June 6, 1944: UK's last day as a superpower [D-Day related]

Discussion in 'Community Discussion' started by edesignuk, Jun 3, 2009.

  1. edesignuk Moderator emeritus

    edesignuk

    Joined:
    Mar 25, 2002
    Location:
    London, England
    #1
    BBC.

    Really good little article.

    The scale of the operation and the bravery of everyone involved is just phenomenal.

    209,672 allied soldiers and 16,714 allied aircrew gave their lives over 77 days. With other deaths added to the mix, 6,600 on average died each day.

    In these "tough times" it's kind of sobering (for me at least) to read about these things.
     
  2. Jaffa Cake macrumors Core

    Jaffa Cake

    Joined:
    Aug 1, 2004
    Location:
    The City of Culture, Englandshire
    #2
    What's even more remarkable is that these huge quantities of men, vehicles, aircraft and ships were gathered and deployed without the Germans accurately getting wind of what was going on.

    An interesting article indeed.
     
  3. BoyBach macrumors 68040

    BoyBach

    Joined:
    Feb 24, 2006
    Location:
    UK
    #3

    The little known Operation Bodyguard.
     
  4. themoonisdown09 macrumors 601

    themoonisdown09

    Joined:
    Nov 19, 2007
    Location:
    Georgia, USA
    #4
    I completely agree. I would have been so scared landing on Utah beach, I probably would have cried and tried to stay in the boat.
     
  5. bigandy macrumors G3

    bigandy

    Joined:
    Apr 30, 2004
    Location:
    Murka
    #5
    Would you have demanded your blanket too?


    I think it's a shame how few of our generation appreciate what our relatives went through to keep us speaking English and driving on the left.
     
  6. steve2112 macrumors 68040

    steve2112

    Joined:
    Feb 20, 2009
    Location:
    East of Lyra, Northwest of Pegasus
    #6
    This was quite the little deception operation. Cardboard and inflatable vehicles, official memos, etc. Patton was "in charge" of this operation, which drove him crazy, of course. Hitler was utterly convinced that the main invasion was going to come at Pas De Calais that he held reserves there even after the invasion at Normandy had started. He was convinced that the Normandy landings were merely a feint, and the real invasion was coming at Calais.

    The logistics side of D-Day is mind boggling. Even with all the advances in communications and transportation, I doubt any modern military could duplicate that effort.

    The scary thing is that D-Day could have been much bloodier. The Germans had a huge amount of their forces committed to the Eastern Front. Had they not been taking such a pounding from the USSR, they could have had double the amount of troops defending the invasion. Also, Rommel had repeatedly requested more resources to improve the defenses of the Atlantic Wall, but got denied. Either one of these scenarios could have made the invasion much more costly.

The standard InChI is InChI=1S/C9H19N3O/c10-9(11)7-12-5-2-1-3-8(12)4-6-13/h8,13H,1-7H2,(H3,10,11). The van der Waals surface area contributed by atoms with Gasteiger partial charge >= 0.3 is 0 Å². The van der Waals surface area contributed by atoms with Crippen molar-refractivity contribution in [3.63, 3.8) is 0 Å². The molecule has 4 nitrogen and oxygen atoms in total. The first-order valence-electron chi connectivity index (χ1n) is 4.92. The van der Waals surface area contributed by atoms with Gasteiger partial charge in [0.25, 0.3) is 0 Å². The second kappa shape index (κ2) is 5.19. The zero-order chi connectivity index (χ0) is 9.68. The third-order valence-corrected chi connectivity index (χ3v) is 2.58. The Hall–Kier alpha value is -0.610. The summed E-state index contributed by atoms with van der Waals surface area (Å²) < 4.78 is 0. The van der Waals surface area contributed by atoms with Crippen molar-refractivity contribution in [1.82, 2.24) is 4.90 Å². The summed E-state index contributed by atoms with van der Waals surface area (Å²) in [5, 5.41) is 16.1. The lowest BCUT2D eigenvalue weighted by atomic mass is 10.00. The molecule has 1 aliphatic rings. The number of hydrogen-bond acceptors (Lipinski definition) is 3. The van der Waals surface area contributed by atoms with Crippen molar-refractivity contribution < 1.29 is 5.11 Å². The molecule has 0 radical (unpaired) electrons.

7. bigandy macrumors G3

    bigandy

    Joined:
    Apr 30, 2004
    Location:
    Murka
    #7
    ^-- Definitely.

    I can see one problem with Britain trying to mount a similar attack nowadays - we'd leave all the plans on a bloody train. :rolleyes:
     
  8. miles01110 macrumors Core

    miles01110

    Joined:
    Jul 24, 2006
    Location:
    The Ivory Tower (I'm not coming down)
    #8
    I recently went to Normandy and took two battlefield tours. Very interesting to get a sense of scale of what they were up against; Omaha beach at low tide was particularly interesting since the beach literally extends about a half kilometer. When you imagine walking across that in the face of some of the heaviest defenses on the Atlantic Wall, it gives you a better appreciation.
     
  9. edesignuk thread starter Moderator emeritus

    edesignuk

    Joined:
    Mar 25, 2002
    Location:
    London, England
    #9
    Definitely.

    I wish so much I had shown more interest as a kid when my mums dad was still alive. He fought in WWII and was a child for WWI. Can't imagine what he went through, along with many millions of others.
     
  10. kdum8 macrumors 6502a

    kdum8

    Joined:
    Sep 8, 2006
    Location:
    Tokyo, Japan
    #10
    That was a great read. D-Day was quite something else. And important to remember that 60% of all men there were British or Commonwealth, although watching Saving Private Ryan you might be forgiven for thinking otherwise... :p
     
  11. Demosthenes X macrumors 68000

    Demosthenes X

    Joined:
    Oct 21, 2008
    #11
    Thanks for sharing, edesignuk. I think it's very sad that, before long, there will be no one around who remembers WW2. They say those who forget history are doomed to repeat it - that means we must work all the more diligently to ensure we do not forget.

    Kevin Myers made a very astute comment about that in a column written for the Sunday Telegraph way back in 2002:

    Canadian participation in the war was acknowledged in film only if it was necessary to give an American actor a part in a campaign in which the United States had clearly not participated -- a touching scrupulousness which, of course, Hollywood has since abandoned, as it has any notion of a separate Canadian identity.